1. Limited time only! Sign up for a free 30min personal tutor trial with Chegg Tutors
    Dismiss Notice
Dismiss Notice
Join Physics Forums Today!
The friendliest, high quality science and math community on the planet! Everyone who loves science is here!

Homework Help: Projectile Questions

  1. Sep 8, 2013 #1
    1. The problem statement, all variables and given/known data

    We did an experiment where we threw a tennis ball far and high.
    For the far toss:
    initial height=1.3m
    time it took to land=1.92sec
    distance traveled=23.4m

    For the high toss:
    initial height=1.37m
    time it took to land=2.61sec
    distance traveled=9.5m

    Now I have to calculate the maximum height for both tosses.
    Then I have to solve for the xmax at maximum height for the long toss.

    2. Relevant equations
    I know that I have to use delta y=VyoT-.5gt^2 for maximum height.

    3. The attempt at a solution
    I know the formula to solve for maximum height but there isn't any angle that can be used so I don't know what to do. I tried setting Vyo equals to 0 but that gave me a negative number. For the xmax, I know it is supposed to be less than half of the distance traveled because of the initial height but I don't know how to find it.
  2. jcsd
  3. Sep 8, 2013 #2
    If you only care about the max height, ignore the horizontal distance part. Focus solely on the vertical motion. The equation you have is good. What is known and unknown in it?
  4. Sep 8, 2013 #3


    User Avatar
    Homework Helper
    Gold Member
    2017 Award

    Hello, KingPapaya. Welcome to PF!

    Consider the far toss. You know the equation that relates y and t. Apply that equation for t = 1.92 s. What can you deduce from that equation?

    Repeat for the equation that relates x and t.

    [Oops, I see voko already replied while I was constructing my reply.]
  5. Sep 8, 2013 #4
    Delta y is y-yo so I have yo, which is 1.3m for far/long and 1.37m for high.
    I have t, which is 1 .92 sec for far/long and 2.61 sec for high.
    G is 9.8m/s^2.
    I'm supposed to be solving for y but I'm not sure what Vyo is
  6. Sep 8, 2013 #5
    Since the ball hits the ground, do you think you don't have ## \Delta y ##?
  7. Sep 8, 2013 #6
    I thought I have Δy because I have yo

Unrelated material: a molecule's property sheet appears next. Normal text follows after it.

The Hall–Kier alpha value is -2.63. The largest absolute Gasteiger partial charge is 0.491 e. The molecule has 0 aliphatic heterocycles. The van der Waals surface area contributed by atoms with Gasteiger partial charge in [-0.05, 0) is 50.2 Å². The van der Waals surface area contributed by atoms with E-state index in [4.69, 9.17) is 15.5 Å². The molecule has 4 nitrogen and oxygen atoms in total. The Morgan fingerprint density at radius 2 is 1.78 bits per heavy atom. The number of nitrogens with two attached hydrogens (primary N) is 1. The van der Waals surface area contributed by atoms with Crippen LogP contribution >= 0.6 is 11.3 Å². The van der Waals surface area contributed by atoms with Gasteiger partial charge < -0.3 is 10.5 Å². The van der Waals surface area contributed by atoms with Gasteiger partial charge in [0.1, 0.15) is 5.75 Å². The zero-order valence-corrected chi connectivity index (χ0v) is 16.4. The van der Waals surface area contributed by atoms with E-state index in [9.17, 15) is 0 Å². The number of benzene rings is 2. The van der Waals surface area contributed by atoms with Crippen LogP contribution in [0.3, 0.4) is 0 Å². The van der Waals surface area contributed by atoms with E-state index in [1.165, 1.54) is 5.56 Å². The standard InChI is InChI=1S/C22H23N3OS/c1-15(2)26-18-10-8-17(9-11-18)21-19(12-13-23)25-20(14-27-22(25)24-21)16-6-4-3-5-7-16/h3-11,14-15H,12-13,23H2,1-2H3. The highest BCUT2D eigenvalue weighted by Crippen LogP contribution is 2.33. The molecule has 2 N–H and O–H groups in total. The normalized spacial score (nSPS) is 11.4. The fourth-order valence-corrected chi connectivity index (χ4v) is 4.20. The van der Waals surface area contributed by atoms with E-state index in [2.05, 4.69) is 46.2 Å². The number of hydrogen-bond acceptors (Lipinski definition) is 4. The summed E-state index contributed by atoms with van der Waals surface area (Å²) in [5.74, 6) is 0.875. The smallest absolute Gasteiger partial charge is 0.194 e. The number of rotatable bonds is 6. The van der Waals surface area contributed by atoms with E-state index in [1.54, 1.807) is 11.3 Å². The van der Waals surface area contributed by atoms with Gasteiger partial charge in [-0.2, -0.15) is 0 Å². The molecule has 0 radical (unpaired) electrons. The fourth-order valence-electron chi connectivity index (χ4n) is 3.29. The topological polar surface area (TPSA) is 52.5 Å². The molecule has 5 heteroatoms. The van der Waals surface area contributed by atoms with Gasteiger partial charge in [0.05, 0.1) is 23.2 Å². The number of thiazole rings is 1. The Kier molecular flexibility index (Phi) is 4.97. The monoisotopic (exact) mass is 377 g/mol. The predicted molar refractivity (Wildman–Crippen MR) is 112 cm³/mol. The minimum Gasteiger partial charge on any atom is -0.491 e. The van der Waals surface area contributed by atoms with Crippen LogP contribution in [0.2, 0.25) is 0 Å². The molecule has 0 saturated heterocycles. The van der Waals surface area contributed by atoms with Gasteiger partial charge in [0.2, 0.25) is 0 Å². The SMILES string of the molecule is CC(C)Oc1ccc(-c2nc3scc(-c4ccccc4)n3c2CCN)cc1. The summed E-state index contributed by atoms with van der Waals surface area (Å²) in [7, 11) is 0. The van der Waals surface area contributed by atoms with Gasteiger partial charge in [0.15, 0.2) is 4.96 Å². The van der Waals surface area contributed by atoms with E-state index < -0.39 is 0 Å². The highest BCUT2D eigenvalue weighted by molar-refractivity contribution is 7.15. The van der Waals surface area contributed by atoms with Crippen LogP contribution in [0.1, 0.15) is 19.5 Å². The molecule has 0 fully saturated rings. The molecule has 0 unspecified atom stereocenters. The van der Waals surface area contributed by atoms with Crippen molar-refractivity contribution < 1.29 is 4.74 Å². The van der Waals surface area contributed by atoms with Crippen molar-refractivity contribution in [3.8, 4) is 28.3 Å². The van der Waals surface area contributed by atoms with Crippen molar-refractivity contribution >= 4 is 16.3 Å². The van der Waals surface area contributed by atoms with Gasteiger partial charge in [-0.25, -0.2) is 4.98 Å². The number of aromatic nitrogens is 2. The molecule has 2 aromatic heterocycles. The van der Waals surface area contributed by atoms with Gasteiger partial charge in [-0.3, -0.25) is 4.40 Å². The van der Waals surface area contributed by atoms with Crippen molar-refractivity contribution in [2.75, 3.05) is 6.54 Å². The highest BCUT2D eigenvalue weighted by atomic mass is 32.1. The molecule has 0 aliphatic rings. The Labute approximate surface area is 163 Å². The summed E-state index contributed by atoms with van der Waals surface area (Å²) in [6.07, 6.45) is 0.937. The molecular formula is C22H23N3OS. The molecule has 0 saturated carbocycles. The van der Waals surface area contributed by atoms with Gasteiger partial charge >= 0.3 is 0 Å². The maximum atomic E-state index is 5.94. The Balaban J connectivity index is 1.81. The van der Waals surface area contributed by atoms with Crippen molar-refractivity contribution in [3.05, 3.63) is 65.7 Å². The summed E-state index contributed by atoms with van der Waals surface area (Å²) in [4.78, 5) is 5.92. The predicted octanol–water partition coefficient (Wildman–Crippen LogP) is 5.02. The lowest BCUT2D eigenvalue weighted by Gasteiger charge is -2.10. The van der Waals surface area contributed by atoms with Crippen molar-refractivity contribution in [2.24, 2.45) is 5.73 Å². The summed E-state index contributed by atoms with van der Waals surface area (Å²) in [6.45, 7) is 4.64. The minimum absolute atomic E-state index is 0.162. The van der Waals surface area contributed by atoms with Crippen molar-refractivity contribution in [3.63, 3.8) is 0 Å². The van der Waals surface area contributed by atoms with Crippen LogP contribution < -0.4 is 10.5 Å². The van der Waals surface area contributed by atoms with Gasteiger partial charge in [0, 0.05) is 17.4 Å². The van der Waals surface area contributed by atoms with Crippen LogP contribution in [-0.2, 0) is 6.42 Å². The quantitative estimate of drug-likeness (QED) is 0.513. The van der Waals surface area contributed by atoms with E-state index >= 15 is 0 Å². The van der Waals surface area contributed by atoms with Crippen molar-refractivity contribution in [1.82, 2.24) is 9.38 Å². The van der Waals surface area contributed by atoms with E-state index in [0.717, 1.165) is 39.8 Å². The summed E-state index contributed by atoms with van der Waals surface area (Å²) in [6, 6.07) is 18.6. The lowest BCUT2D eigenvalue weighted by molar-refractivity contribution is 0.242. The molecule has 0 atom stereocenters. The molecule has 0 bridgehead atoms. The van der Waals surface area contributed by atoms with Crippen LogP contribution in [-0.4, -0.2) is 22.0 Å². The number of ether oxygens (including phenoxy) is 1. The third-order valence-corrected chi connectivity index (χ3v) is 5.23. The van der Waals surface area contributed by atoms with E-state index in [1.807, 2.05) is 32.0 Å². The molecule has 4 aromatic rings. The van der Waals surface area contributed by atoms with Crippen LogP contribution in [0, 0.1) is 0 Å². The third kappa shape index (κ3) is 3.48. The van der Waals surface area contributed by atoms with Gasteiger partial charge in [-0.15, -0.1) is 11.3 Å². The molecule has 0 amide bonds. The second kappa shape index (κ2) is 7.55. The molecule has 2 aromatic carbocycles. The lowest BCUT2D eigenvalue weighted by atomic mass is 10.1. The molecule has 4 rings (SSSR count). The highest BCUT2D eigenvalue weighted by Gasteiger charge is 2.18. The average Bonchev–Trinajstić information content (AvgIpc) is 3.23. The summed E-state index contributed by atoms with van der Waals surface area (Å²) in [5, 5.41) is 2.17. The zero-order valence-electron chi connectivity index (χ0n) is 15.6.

8. Sep 8, 2013 #7
    Thus you have everything in that equation - except ## v_{0y} ##. Can you find ## v_{0y} ## then?
  9. Sep 8, 2013 #8
    So Vyo=(Δy+.5gt^2)/t?


    Wait so what do I do about y, since it is also unknown
  10. Sep 8, 2013 #9
    Where is the ball at t = 1.92 s?
  11. Sep 8, 2013 #10
    Oh so since it is on the ground, Δy is -1.3m because 0-1.3m?
  12. Sep 8, 2013 #11
  13. Sep 8, 2013 #12
    After plugging in the numbers to the equation the number I get for long and high are the maximum heights?
    Vyo=maximum height?
  14. Sep 8, 2013 #13
    ## v_{0y} ## is the initial vertical velocity.

    What is the vertical velocity at the max height?
  15. Sep 8, 2013 #14
    Would it be 0?
  16. Sep 8, 2013 #15
    That is correct as well. Now that you know the initial and the final velocities, and you know the acceleration as well, can you find the time?
  17. Sep 8, 2013 #16
    So T is (0-Vyo)/-g?
  18. Sep 8, 2013 #17
  19. Sep 8, 2013 #18
    Now what should I do with the time and Vyo solved for to get the maximum height?
    Will I have to use the original equation?
  20. Sep 8, 2013 #19
    Is there any reason you cannot?
  21. Sep 8, 2013 #20
    So after I do the same thing for the high toss, should I make a triangle?
    Last edited: Sep 8, 2013
  22. Sep 8, 2013 #21
    I am not sure what kind of triangle you have in mind.
  23. Sep 8, 2013 #22
    Is xmax the same as the range?
    Last edited: Sep 8, 2013
  24. Sep 8, 2013 #23
    Let's recap on the data you have that are relevant for the horizontal motion: total time of flight; time to the apex; total horizontal distance. You need to find the horizontal position of the apex.

    Any ideas? What kind of motion is the horizontal motion?
  25. Sep 8, 2013 #24
    I'm not sure
  26. Sep 8, 2013 #25
    Is the horizontal motion accelerated?
Share this great discussion with others via Reddit, Google+, Twitter, or Facebook

Have something to add?
Draft saved Draft deleted